This was the message that Sara Wickham asked us to share after her talk: “10 things I wish women knew about induction” held at the Watershed in Bristol last night.
Let’s stop asking women about their due date and, instead, ask about the month in which their baby is due, or even, as I talked afterwards with lovely Devon independent midwife Julia Duthie, maybe we should even extend that to 6 weeks. Julia and I couldn’t work out a phrase to include “when are your due 6 weeks?”. We liked the image of half a dozen eggs! Maybe you have some ideas.
We must keep reminding everyone we work with that the length of a normal pregnancy can vary from 37 weeks to 43 weeks.
I am always “correcting” my students work when they say that their client had their baby “early” (ie before 40 weeks) or “late” ie after 40 weeks. Indeed, I just reviewed my pregnancy client intake form and I have the dreaded words “due date”. You will be pleased to know I have now replaced them with “due month”! Even though I focus on a month being the window on the end of pregnancy, the mere fact of getting them to write a due date transmits this idea of being early or late.
Why is it so important not to be fixed on a date?
Well, the topic of Sara’s talk was induction: and in many cases induction is offered for so called “post term” pregnancy: and term is often defined as 40 weeks.
I regularly have clients coming to me for shiatsu or massage because they are “overdue” and being booked in for induction when they are approaching 40 weeks. They want to do something to bring their labour on so that they can avoid being induced. I see my work is primarily to support them to connect with their body and what is going on for them emotionally and physically and not to be fixed on a date. I may include work with points on the Extraordinary vessels (like the Girdle vessel) which are supporting the body’s natural hormonal production (amongst many other things). I also include work to support them to connect with their baby and find out how the baby is doing. It does not include pressing so called “natural induction” points to make them go into labour! I may include some of these points if they feel relevant for the client as they can support the process of birth, which takes as long as it takes and happens when both mother and baby are ready.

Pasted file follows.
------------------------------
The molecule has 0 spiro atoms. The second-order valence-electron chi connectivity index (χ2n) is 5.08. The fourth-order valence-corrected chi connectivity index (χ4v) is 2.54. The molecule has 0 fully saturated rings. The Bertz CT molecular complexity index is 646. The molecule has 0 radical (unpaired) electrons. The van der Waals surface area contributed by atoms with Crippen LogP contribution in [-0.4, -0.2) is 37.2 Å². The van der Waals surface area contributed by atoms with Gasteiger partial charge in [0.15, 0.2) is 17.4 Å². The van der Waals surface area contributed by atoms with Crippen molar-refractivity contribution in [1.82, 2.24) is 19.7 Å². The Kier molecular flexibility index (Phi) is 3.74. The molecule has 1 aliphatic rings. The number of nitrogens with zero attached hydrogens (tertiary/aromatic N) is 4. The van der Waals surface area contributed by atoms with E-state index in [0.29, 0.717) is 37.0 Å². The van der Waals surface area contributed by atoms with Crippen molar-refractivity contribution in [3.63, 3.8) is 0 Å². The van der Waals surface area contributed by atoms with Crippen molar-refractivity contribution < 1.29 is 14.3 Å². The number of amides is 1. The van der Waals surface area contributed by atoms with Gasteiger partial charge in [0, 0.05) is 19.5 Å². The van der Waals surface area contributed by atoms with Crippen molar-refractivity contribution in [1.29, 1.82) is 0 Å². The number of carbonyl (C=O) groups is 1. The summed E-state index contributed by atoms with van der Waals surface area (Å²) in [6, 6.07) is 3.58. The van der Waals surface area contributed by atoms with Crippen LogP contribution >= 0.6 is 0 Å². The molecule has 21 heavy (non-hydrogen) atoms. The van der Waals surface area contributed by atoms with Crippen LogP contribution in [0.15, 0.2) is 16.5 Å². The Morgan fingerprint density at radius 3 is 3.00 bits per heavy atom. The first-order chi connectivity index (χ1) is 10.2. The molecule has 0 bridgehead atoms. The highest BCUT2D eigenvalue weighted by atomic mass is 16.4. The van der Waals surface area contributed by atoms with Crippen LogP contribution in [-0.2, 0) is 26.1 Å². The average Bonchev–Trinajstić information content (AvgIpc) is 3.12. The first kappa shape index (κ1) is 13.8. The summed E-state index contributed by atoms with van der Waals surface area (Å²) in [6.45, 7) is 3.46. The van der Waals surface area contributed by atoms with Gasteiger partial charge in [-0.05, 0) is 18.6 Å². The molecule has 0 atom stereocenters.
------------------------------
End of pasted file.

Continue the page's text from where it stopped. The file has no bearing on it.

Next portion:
I feel it is important that I work with a sense of trust of the mother and baby’s process, and indeed the father’s too: it is a family we are working with. I know from my experience that if women are relaxed and not worried about being induced or their birth, they will go into labour when they are ready, but also, as importantly when their baby is ready! I have worked with many adults who experienced induced labours as the baby, and it definitely has an effect on their energy. Imagine how you would feel: you are happily caressed in the warm waters of the amniotic fluid, protected and loved by your mother (we hope.. sadly it is not always the case) sensing that there is a world outside the womb, preparing for your journey of birth, when all of a sudden the womb abruptly contracts around you and you are being forced out before you are ready. There is increasing awareness of the effect of our birth on the rest of our life. I referred to the pioneering work of William Emerson in another blog on the Extraordinary vessels .
Yes, sadly sometimes things go “wrong” . Babies become ill or die, but, in my experience, mothers, if they are supported to go within, will sense that too. They are the best judges of what is going on for them and for their baby.
Of course, I can’t make their decision for them about whether or not to agree with induction: but I can support them to access good information to make that choice. Sara’s book ” Inducing labour: making informed decisions” is a wonderful resource. AIMS (Association for the Improvement in Maternity service)s who published the book is a wonderful organisation. They are a fantastic resource for parents and health care professionals who recognise that birth is a normal not a medical event. If your clients need more information about particular issues, they have a helpline: email@example.com. AIMS is a voluntary organisation, so it is great if you can join it and support their wonderful work.